Yesterday Lindsey Graham expressed his interest in yes, for real, becoming a presidential candidate for 2016. Spend any amount of time around the good senator and you’ll hear more extreme sentiments expressed publicly than from any other candidate for the Republican nomination.
He holds an expansive view of the unrestricted powers of the executive branch; a steadfast belief in protecting the administrative state; and he has expressed doubts about much of the Bill of Rights. He does not believe bloggers deserve first amendment protections. He does not believe Americans suspected of terrorist acts deserve to be read their rights. And he, like Hillary Clinton, believes the Citizens United decision was a monstrosity that ought to be overturned – he has called for a Constitutional amendment to do so.
In more senses than one, Graham takes after John C. Calhoun – a warhawk with progressive views of government and an ahistorical view of the Constitution whose primary motivation, first and last, is power.
Graham also regularly says things that are not just wacky, but absurd, even within his own established field of foreign policy and national security. The other day in Iowa, Senator Graham endorsed droning Americans without even calling a judge first. “If I’m president of the United States and you’re thinking about joining al-Qaeda or ISIL [the Islamic State], I’m not gonna call a judge,” Graham said, a reference to Sen. Rand Paul’s earlier remark about how the NSA should call a judge to obtain a warrant before tapping into people’s phone records. “I’m gonna call a drone and we will kill you.”
In a conversation with Wolf Blitzer, his depiction of Saddam Hussein’s influence in the Middle East is just bizarre. To suggest that Saddam was a destabilizing force at the time America entered Iraq is nothing more than fanciful revisionism. But this is the sort of thing Graham does all the time.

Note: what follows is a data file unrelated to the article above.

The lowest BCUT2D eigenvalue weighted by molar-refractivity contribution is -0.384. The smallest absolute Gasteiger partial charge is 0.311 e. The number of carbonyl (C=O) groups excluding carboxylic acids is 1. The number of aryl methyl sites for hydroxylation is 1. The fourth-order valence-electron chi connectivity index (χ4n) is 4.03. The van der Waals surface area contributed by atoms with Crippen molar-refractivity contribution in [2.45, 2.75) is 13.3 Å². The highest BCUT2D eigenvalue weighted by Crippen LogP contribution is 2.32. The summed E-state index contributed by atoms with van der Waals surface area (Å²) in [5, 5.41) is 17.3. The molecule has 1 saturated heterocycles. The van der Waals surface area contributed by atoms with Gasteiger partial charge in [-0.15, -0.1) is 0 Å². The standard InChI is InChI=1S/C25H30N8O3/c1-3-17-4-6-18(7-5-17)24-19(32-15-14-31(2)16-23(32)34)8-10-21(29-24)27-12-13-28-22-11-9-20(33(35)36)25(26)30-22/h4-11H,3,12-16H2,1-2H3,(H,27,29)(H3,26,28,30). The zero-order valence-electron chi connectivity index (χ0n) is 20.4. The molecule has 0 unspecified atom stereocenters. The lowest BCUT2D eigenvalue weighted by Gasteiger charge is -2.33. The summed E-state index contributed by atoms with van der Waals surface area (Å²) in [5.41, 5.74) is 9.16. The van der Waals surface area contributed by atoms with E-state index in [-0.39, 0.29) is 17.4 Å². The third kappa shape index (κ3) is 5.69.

So why does Graham get away with it? Why is he viewed by some people as a serious person, where Michele Bachmann and Ben Carson and Donald Trump are not? Graham is held up by the television networks as an “adult” on foreign policy and national security, but his views are not just unconservative or hawkish, they are regularly unhinged and bereft of facts. The fact that he endures as a voice with any authority on matters foreign or domestic within the Republican Party is a sign of how unwilling the party is to seriously engage in internal debate about its future.
This is why him running for president is a very great thing. Light will bring heat for the Senator, and I suspect that his DOA campaign will help publicize the extremism of his views in the context of the presidential field. Graham’s intent is to make the case for his particular brand of foreign policy. But by placing himself on stage with a number of candidates whose interest is in appealing to particular factions of the Republican coalition, Graham will be a useful foil for big government policies of a wide variety.
For candidates who wish to appeal to those voters who value the constitution – and reject the Obama Administration’s approach to governance – Graham offers a tempting target on a plethora of subjects. Running for president doesn’t allow you the freedom of the Senate floor to merely talk about what you want to talk about, and I suspect that he may spend more time defending his domestic policy views than advocating for his foreign policy perspective, both of which are equally unhinged.